MixedThe Atlantic\"An impressively expansive new biography by Mark Dery, Born to Be Posthumous: The Eccentric Life and Mysterious Genius of Edward Gorey, attempts, often with success, to demystify the illustrator’s wide-ranging elusiveness ... To varying extents, the book and the exhibitions delve into both Gorey’s surrealism-influenced philosophy of art and into perhaps the ultimate puzzle of Gorey—the private life of the man himself ... One failing of Born to Be Posthumous is Dery’s repeated insistence on claiming Gorey was obviously gay by virtue of his \'flamboyant dress\' and \'bitchy wit\'; here, Dery falls into the trap of equating effeminacy with gay men, an archaic stereotype.\
RaveThe Los Angeles Review of BooksClever, cruel, hilarious, heartbreaking, and at times simply ingenious, Thompson-Spires’s experimental collection poses a simple, yet obviously not-simple, question: what does it mean to be a black American in this day and age? ... Thompson-Spires’s metafictional satires, oriented around questions of blackness, join a particular tradition of African-American fiction, recalling the sardonic absurdism of Everett’s Erasure and Paul Beatty’s The Sellout, among others ... Not all of Thompson-Spires’s stories are overtly satirical, and they become progressively more serious as the collection progresses, but a thread of outrageous, glaring self-awareness runs through the collection, granting even many of the more severe tales a tone of dark comedy ... Thompson-Spires, thankfully, depicts a wide range of people, not seeking either overwhelmingly positive or negative images of a race but capturing diversity — reality — in much of its multifarious beauty and terror ... The real heads, of course, as this brilliant collection of word paintings displays, can be on anybody’s bodies.
PositiveThe Los Angeles Review of BooksSenna’s voice and narrative are distinct and compelling. And her conflicted, white-passing, multiracial protagonist Maria is both a believable — if exasperating — figure and a partial but disquietingly accurate embodiment of the United States in 2017. How do we live in our own skin, the novel seems to ask, when it is living in our own skin that causes so much grief? ... New People is a paean to the psychosocial complexities of being racially mixed, and, as a result, color-lines, passing, and double-consciousness are everywhere ... A patron saint of the eternally conflicted, Maria is always in search of an identity, even if it means doing what is most demeaning and disgusting to her. A victim of double-consciousness, Maria is forever thinking of what others think of her ... The novel’s ultimate message seems to be one both true and unsettling, if unsurprising: that color-lines have never left America and likely never will, and that those of us who walk between the lines may always be tormented, always followed by something dusky and doubtful we cannot quite catch sight of.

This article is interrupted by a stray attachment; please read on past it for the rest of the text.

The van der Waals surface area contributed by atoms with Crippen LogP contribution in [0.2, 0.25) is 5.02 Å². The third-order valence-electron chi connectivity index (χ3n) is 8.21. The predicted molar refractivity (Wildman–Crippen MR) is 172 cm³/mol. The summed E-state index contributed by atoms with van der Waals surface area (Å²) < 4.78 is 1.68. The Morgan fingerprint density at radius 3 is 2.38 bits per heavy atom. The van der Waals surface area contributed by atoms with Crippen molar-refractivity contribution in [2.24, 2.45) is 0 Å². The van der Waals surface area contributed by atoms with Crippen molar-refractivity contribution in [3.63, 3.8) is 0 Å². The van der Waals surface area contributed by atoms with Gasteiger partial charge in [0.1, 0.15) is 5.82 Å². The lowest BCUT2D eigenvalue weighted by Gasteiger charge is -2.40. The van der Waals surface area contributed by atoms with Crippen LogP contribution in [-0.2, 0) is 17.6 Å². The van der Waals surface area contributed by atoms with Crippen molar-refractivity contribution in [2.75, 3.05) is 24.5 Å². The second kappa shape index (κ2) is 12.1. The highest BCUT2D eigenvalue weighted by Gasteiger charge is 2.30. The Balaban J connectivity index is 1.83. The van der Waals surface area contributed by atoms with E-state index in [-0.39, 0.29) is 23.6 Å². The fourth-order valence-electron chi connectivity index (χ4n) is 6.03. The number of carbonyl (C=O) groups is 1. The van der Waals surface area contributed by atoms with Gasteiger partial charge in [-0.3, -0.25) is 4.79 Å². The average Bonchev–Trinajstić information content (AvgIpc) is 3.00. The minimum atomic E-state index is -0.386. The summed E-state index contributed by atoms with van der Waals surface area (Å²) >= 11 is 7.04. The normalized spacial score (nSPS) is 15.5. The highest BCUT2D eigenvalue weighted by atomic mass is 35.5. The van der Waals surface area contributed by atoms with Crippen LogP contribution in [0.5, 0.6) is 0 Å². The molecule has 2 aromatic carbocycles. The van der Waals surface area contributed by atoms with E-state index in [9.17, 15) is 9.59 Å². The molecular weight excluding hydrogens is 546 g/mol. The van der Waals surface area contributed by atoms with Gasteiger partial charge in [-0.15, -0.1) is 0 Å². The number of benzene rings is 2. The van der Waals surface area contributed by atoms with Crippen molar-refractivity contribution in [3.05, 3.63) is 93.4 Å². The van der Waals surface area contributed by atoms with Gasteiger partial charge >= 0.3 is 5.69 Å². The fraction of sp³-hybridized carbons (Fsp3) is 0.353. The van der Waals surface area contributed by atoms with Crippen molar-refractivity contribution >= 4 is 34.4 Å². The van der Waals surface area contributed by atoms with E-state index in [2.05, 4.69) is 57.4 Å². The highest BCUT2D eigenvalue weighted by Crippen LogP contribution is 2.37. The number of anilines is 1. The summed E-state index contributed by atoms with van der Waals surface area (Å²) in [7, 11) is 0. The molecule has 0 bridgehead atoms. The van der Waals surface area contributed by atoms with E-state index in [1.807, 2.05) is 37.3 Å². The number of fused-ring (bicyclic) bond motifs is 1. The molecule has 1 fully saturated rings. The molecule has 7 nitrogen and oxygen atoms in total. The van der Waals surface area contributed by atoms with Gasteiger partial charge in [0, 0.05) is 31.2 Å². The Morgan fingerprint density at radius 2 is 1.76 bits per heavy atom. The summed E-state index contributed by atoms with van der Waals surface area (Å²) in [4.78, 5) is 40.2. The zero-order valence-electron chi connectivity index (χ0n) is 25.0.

Pajtim Statovci, Trans. by David Hackston
PositiveThe New YorkerMy Cat Yugoslavia draws on this compounded experience of exile to tell two parallel stories; it reads as a life reflected by flawed and foggy mirrors ... My Cat Yugoslavia is spry and warm at first, but it hardens, becoming emotionally icier, until Bekim and his mother reach parallel breaking points...This chilliness put me off at first; the novel’s coldness made me feel cold to it. But, as I kept reading, its mood and style began to make sense. The novel is a slowly shattering and re-forming reflection of the protagonists’ corresponding descents into wintry numbness, until, near the end, they begin to revive, and to love ... Statovci’s surreal, arresting novel suggests that we must look anyway, and that love and identity have many reflections, many destinies, many languages. Sometimes, a broken mirror reflects something truer—as does the kind of love, drawn from the deepest sunken places, that tries to put it back together.